The Search for Yield

In January this year, investors got a taste of what climbing rates could mean for Barclays funds. For the month, rates on 10-year Treasuries rose from 1.78 percent to 2.02 percent. That caused the Vanguard Total Bond fund to drop 0.7 percent. Meanwhile, the average intermediate fund lost only 0.3 percent.

To limit losses, consider an active fund with a hefty stake in corporate issues. A solid choice is MFS Bond (MFBFX), which has 89 percent of its assets in corporates. During the past five years, MFS returned 8.4 percent annually, outdoing the Barclays benchmark by 2.9 percentage points.

MFS portfolio manager Robert Persons has the freedom to own Treasuries, but he is avoiding the issues. He says that government issues have become too rich as the Fed has made massive purchases of Treasuries and mortgages. “If you limit yourself to the issues in the aggregate bond index, you are making a bet that the Fed is going to continue buying and pushing up prices,” he says. “We would rather be in the segment of the bond market that has not been artificially inflated by the Fed.”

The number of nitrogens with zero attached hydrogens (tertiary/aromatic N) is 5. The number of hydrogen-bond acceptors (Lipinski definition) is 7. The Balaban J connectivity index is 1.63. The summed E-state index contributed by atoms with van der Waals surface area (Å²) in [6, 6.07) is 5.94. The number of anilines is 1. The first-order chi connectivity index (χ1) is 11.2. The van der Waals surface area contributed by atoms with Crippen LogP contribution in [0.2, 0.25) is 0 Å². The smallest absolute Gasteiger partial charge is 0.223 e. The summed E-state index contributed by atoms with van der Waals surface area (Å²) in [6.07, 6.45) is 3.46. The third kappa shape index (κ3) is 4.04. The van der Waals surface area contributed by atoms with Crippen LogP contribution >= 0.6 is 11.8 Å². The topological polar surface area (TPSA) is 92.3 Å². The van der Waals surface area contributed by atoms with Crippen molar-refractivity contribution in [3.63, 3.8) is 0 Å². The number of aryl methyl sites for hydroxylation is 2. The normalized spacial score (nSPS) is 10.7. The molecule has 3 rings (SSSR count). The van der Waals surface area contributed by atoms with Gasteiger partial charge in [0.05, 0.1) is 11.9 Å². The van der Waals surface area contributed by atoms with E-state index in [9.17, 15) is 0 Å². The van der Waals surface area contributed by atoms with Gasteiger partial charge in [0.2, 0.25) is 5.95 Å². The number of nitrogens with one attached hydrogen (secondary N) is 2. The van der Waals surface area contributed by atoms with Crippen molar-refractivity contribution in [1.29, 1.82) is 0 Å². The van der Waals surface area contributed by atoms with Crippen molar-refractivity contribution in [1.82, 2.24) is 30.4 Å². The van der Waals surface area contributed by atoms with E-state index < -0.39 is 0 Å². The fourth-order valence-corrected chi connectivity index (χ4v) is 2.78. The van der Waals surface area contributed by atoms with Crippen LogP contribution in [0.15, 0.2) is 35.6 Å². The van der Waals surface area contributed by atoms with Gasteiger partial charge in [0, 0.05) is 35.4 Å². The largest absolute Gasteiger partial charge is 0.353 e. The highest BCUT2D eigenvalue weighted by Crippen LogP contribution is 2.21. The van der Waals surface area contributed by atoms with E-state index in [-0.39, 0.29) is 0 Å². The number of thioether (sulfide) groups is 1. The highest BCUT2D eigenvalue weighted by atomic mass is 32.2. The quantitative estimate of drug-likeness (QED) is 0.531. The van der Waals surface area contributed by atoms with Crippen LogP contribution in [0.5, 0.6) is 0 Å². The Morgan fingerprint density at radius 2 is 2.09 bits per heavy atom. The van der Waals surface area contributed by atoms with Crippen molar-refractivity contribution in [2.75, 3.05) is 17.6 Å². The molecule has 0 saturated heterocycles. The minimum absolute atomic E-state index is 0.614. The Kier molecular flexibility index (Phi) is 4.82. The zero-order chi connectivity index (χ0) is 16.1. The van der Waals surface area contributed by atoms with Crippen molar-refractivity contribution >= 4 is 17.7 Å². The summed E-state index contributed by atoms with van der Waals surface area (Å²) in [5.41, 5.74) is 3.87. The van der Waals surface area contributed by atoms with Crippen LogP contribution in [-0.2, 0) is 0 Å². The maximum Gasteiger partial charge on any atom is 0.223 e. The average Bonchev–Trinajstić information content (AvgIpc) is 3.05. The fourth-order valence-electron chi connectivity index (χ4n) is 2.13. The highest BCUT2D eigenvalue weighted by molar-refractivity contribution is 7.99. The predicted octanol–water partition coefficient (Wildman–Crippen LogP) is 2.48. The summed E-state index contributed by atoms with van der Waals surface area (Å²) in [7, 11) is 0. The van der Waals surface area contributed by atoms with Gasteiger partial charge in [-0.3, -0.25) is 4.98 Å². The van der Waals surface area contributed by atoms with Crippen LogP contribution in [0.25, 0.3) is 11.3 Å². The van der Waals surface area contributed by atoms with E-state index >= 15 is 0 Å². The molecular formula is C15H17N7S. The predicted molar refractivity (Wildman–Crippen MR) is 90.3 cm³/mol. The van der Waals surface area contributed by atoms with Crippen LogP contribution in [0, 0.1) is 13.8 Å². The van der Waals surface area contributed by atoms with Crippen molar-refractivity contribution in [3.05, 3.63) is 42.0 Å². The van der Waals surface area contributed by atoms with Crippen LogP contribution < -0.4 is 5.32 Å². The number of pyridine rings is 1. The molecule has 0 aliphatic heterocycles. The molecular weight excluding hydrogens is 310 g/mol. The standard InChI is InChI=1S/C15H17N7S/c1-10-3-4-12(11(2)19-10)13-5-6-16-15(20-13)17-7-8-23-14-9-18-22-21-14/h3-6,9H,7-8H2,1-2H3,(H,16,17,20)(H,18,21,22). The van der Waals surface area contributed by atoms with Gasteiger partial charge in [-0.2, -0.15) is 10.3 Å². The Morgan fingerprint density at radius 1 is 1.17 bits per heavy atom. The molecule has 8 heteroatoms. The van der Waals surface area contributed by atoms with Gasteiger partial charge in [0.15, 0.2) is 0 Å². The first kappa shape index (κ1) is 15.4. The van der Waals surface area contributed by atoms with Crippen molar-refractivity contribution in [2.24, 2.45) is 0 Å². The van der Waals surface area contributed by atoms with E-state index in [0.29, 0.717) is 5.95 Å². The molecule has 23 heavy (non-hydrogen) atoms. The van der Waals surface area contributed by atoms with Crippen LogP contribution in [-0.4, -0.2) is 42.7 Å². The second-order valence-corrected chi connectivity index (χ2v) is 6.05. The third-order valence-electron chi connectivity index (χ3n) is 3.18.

Eager to find fatter yields than Treasuries can provide, investors have been pouring into funds that specialize in preferred shares, which typically pay yields like bonds. But in the event of a default, bold holders are paid first, while preferred investors must wait in line. Because they are riskier than bonds, preferred shares yield more. One ETF is the SDPR Wells Fargo Preferred Stock (PSK), which yields 6.3 percent. During 2012, the ETF returned 13.5 percent. But investors did even better with actively managed mutual funds, including Cohen & Steers Preferred Securities (CPXAX), which gained 22 percent.